5 Brand Centers Your Business Needs, Part 1

If one of your main business goals is to boost your company’s brand – something a lot of small companies neglect –  you need to pay close attention to the five brand centers we will cover in the next two posts.

1.  Your Website


Visitors shouldn’t have to scramble around, click multiple tabs or scroll down looking for clues. What your website is all about should be obvious at a glance, as with Knorr here.  And what should stand out the most?  Exactly how you can do something nice or needed for each visitor.

But that’s not enough.  Don’t neglect any opportunity to brand your web pages.

  • Think of your logo and colors as a type of shorthand, providing instant visual identification.  People should see your colors and even shapes, and instantly think of your business – and how helpful it is.
  • Every photo should show what you do or provide
  • Every app or widget should appeal to your customers

You’re making a promise to the people visiting your website landing page, so make sure the rest of your site, blog, social networks, newsletter and information products all deliver equally and consistently on that promise. 

2.  Create Your Blog – and Use It

A graphic from ProBlogger.netIf you already own and operate a blog for your business, this title of this tip may seem redundant, but make no mistake:  Blogging is essential in branding most businesses.

The key lies in making sure your blog is active – something Problogger wrote the book on.

There are many ways to plan for engagement and activity.  But before they will interact, you need to capture your visitors’ attention.

  • Use powerful, relevant photos, videos, polls, contests and sound-clips to increase interaction from your viewers
  • Make sure photos tell an instant story or pique curiosity
  • Choose photos that are lively, dynamic, eye-catching and relevant to your topic
  • Schedule expert, interesting Guest posters
  • Run a series and pre-load your series installments
  • Regularly re-purpose and feature “Oldies but Goodies” (evergreen blog posts from the past that gathered comments and feedback)
  • Update published posts with new developments (especially posts that incited comment activity on initial release)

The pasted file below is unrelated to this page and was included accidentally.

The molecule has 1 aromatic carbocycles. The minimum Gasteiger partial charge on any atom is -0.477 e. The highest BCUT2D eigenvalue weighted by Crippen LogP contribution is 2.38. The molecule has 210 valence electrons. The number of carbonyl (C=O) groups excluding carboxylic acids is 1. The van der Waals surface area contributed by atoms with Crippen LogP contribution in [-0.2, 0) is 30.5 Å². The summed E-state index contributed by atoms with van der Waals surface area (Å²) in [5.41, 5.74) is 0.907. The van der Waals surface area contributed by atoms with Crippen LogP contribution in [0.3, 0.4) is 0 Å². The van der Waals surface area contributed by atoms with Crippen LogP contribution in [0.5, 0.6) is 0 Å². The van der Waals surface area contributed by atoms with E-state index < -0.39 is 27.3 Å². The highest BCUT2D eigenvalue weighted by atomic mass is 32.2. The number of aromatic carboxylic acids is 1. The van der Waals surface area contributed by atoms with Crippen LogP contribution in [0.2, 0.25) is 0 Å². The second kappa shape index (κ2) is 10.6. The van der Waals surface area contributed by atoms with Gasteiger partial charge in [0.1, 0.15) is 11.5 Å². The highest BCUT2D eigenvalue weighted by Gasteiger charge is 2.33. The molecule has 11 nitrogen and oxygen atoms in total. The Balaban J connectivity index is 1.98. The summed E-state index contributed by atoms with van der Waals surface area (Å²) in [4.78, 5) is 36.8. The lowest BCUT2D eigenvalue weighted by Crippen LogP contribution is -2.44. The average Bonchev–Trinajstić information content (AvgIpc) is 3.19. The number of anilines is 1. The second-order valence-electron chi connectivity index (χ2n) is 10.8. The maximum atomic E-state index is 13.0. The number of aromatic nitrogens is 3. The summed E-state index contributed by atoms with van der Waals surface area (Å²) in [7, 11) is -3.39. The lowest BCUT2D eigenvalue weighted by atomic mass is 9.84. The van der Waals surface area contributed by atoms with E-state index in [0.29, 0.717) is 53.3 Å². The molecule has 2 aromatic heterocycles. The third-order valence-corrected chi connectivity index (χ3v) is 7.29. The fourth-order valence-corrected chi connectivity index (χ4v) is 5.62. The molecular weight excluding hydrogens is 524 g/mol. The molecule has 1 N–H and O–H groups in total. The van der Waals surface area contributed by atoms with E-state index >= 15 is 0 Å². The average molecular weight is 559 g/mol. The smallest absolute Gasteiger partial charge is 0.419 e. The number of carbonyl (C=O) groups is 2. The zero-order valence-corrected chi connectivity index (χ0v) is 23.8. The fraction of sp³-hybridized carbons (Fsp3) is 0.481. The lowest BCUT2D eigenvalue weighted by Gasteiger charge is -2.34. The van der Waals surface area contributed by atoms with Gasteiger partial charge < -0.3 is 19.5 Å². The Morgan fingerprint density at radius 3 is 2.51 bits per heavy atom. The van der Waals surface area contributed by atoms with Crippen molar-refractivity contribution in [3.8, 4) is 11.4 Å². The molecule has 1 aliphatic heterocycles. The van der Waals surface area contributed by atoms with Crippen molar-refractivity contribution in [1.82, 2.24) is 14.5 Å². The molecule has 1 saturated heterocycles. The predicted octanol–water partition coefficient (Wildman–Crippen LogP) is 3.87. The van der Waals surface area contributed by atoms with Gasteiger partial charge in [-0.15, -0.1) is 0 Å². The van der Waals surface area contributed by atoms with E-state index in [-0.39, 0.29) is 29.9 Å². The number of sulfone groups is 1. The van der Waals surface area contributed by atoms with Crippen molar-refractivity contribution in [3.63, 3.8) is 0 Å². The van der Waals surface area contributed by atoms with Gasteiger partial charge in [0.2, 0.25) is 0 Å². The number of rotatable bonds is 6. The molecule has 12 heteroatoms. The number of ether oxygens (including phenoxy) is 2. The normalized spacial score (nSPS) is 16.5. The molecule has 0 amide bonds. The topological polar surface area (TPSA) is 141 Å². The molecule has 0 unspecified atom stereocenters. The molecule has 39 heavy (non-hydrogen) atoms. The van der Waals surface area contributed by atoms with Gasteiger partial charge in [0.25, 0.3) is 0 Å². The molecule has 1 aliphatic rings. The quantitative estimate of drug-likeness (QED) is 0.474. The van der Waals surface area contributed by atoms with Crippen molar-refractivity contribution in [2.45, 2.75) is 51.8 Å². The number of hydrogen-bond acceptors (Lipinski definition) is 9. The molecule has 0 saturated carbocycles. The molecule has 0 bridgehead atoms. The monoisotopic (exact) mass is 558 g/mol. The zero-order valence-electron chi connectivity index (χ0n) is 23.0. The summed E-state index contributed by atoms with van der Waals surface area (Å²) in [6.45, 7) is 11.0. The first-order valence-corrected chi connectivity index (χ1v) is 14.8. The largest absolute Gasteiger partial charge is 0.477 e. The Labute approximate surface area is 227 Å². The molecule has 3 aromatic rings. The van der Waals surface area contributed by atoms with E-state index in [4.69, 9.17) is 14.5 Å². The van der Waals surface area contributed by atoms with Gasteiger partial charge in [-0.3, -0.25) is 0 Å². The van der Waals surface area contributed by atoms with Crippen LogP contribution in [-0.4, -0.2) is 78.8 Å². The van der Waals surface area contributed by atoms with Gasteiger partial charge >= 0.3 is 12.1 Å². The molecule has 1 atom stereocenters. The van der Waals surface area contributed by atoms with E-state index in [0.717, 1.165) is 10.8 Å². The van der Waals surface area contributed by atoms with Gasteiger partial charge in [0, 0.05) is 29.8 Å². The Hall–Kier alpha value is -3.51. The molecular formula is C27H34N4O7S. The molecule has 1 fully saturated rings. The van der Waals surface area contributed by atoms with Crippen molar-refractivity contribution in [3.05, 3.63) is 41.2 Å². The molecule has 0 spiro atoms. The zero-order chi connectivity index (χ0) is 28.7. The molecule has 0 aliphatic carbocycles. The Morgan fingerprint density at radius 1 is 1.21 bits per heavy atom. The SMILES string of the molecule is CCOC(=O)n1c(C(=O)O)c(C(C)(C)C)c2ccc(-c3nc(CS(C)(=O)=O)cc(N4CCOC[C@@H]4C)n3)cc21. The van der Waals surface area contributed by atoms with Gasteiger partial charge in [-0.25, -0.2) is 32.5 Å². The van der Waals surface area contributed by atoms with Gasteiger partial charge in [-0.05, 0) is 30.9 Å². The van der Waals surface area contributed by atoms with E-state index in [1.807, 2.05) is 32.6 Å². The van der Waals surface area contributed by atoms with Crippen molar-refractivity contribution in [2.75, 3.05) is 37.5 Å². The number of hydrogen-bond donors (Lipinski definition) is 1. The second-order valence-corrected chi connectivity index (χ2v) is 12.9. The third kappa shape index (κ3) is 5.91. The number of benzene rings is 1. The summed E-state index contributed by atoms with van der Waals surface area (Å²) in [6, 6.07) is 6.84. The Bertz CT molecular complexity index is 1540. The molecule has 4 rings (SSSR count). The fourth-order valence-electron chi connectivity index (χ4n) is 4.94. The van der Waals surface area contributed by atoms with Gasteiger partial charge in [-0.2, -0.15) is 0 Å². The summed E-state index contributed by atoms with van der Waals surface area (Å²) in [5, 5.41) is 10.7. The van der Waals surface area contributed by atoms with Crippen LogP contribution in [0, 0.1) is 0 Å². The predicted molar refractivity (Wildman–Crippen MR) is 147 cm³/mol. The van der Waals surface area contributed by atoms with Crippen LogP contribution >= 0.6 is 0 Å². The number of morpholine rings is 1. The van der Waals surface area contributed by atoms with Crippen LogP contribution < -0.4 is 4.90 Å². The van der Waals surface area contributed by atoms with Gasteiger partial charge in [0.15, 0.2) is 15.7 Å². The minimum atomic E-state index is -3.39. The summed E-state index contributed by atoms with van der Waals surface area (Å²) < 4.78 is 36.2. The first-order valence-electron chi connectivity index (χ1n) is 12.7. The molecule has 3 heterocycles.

• Re-visit popular topics
  • Write a weekly “Top Ten Tips on…” feature, slanted to your ideal reader’s niche interest
  • Write regular “how to” posts, to help your readers find solutions
  • If you have to, pay for top experts to guest post – even if that’s a once-a-month feature or you have to plan for it further down the line

Remember, a blog and its branding are only as good as its activity level.  But even if your blog doesn’t seem to get much action, remember that people are busy and make sure you set up every post so that people can use your blog as a resource when they need to.

Post material that is evergreen and useful, such as your “how to” posts; or high-value tips as well as “how to” posts on common tasks.

3.  Create a Newsletter

newsletter brandingA newsletter provides you with a wonderful way, reason and excuse to keep in touch with customers or clients.  And – best of all – you can brand it with your colors and logo.

It does not need to be the be-all and end-all of newsletters.  It simply has to:

  • Remind your subscribers that your business is alive, well and active
  • Reassure subscribers that they are important to you, and that you are thinking about them

But there’s a third function your newsletter can perform, to help you step up your branding a notch.  And that’s provide you with a repetitive, ready incentive for people to sign up and subscribe to your list. 

  • Include a signup web form on every blog or website page (top-right corner is the preferred spot)
  • Make sure your newsletters contain valuable content and time-limited offers, discounts, news and resources highly relevant to your target visitor
  • Have these same elements in every newsletter (e.g. always a “Product of the Month” discount; always a seasonally-time-sensitive tip, etc.) This turns them into a branded feature, as Ego’s Garden Centre of Orillia, Ontario, demonstrates admirably here…
  • Try to solve at least one current problem for your target visitor per newsletter.
  • Point people to your Archive section for past newsletters, so readers can see how valuable your content can be (while the visual consistency of the newsletters reinforces how trustworthy your brand is)
  • Point out the advantage of signing up to get newsletters as they’re released, so visitors won’t miss any more time-limited valuablesCreating regular newsletters and branding, promoting and archiving them is an efficient use of your time. You have to create your newsletter for existing subscribers anyway… so why not let it double as a sign up incentive and a branded, trustworthy resource for visitors too?

Tomorrow, we’ll talk about the remaining two brand centers for you to consider, so bookmark the page or join my list to make sure you don’t miss it.